References of "Van Neuss, Leif"
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See detailEconomic Development and Structural Change
Van Neuss, Leif ULg

Doctoral thesis (2017)

This doctoral dissertation contributes to the understanding of structural change, often defined as the process of reallocation of economic activity and resources across the three broad sectors agriculture ... [more ▼]

This doctoral dissertation contributes to the understanding of structural change, often defined as the process of reallocation of economic activity and resources across the three broad sectors agriculture (primary sector), manufacturing (secondary sector) and services (tertiary sector). Increasingly connected to the study of modern growth, the analysis of structural change has known an important revival over recent decades, due in part to the economic concerns associated with the movement of deindustrialization that has particularly affected the world’s most economically successful countries since the last third of the 20th century. These concerns have indeed fed many discussions on the causes and consequences of structural change, as well as on the role of policy instruments in driving and accompanying the inter-sectoral reallocation of activity. The first part of the thesis gets particularly interested in the driving forces behind the process of structural change. It begins by placing structural change in a very long historical perspective, notably shedding light on the factors that contributed to the emergence of the Industrial Revolution, an event characterized by the acceleration of structural change and traditionally considered as a turning point in the history of mankind because it eventually brought about modernity. It then analyzes the main causes of structural change in market economies, putting a particular emphasis on two mechanisms of structural change that have been largely overlooked in the recent multi-sector growth literature: changes in input-output (sectoral) linkages and changes in comparative advantage via globalization and trade. With respect to trade, an empirical analysis reveals that global exchanges have the potential to influence significantly and substantially a country’s sectoral patterns of employment, and that the estimated contribution of trade, especially of trade with developing countries, to recent structural change (deindustrialization) in affluent countries may be revised upwards when resorting to better-suited indicators of trade in manufactures. The second part of this doctoral thesis deals more with the economic effects of structural change. In particular, it proposes a new shift-share method, which is an accounting method aimed at computing the impact of the economic structure - or structural change - on a territory’s economic performance. By way of illustration, it provides an application to manufacturing employment in the Belgian provinces between 1995 and 2007. [less ▲]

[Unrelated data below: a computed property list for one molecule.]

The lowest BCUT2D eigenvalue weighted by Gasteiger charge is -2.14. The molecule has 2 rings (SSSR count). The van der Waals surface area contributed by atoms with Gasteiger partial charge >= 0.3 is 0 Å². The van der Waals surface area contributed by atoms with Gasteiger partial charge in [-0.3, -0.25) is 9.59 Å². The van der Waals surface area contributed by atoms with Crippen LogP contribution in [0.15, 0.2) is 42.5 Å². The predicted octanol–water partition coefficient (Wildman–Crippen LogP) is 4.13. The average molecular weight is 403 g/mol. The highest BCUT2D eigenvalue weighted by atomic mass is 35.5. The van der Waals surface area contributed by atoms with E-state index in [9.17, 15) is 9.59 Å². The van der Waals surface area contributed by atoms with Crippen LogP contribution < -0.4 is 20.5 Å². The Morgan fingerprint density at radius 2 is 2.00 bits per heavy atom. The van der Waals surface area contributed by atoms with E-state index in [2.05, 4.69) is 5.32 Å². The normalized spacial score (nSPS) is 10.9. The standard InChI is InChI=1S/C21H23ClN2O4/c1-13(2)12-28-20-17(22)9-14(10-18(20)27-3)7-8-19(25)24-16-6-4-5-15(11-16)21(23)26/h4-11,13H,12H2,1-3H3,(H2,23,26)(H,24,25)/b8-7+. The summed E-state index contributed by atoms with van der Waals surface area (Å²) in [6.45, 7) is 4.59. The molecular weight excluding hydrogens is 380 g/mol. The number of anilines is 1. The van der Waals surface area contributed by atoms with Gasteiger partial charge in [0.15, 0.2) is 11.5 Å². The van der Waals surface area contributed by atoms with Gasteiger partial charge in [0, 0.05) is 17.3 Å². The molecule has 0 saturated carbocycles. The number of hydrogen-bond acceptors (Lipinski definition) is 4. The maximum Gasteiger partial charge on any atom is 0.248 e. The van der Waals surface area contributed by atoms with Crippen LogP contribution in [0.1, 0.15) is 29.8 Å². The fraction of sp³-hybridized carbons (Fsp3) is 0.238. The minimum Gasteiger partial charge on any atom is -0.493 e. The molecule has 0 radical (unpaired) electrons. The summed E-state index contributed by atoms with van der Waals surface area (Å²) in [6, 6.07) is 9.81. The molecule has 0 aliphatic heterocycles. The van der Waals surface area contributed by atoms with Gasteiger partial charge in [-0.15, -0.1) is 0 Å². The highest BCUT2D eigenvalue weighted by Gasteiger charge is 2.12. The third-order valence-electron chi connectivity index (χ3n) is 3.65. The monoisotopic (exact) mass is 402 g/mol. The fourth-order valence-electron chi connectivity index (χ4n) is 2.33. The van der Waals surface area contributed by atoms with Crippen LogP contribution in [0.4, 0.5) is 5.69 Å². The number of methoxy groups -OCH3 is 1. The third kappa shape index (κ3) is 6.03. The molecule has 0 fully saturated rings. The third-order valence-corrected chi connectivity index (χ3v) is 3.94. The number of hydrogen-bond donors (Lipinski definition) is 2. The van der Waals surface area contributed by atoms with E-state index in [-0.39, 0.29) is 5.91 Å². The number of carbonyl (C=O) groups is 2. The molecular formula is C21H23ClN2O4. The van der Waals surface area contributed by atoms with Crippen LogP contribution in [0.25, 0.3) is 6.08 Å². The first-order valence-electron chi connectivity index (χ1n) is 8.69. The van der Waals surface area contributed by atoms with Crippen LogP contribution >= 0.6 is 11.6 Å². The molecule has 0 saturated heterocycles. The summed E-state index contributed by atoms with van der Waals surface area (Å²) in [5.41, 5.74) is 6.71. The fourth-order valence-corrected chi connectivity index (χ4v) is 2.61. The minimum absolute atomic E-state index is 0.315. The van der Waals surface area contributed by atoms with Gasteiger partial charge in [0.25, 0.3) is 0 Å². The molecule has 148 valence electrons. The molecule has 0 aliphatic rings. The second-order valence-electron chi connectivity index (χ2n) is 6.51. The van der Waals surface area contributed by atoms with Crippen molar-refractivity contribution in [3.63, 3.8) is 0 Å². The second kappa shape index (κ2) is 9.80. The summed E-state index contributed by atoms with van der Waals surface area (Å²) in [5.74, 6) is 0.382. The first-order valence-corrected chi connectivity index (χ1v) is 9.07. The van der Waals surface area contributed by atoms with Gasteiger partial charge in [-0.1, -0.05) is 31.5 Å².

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See detailThe Economic Forces Behind Deindustrialization: An Empirical Investigation
Van Neuss, Leif ULg

E-print/Working paper (2016)

The purpose of this paper is to provide an in-depth study of deindustrialization and to systematically analyze the reasons why the world’s most economically successful countries have experienced a sharp ... [more ▼]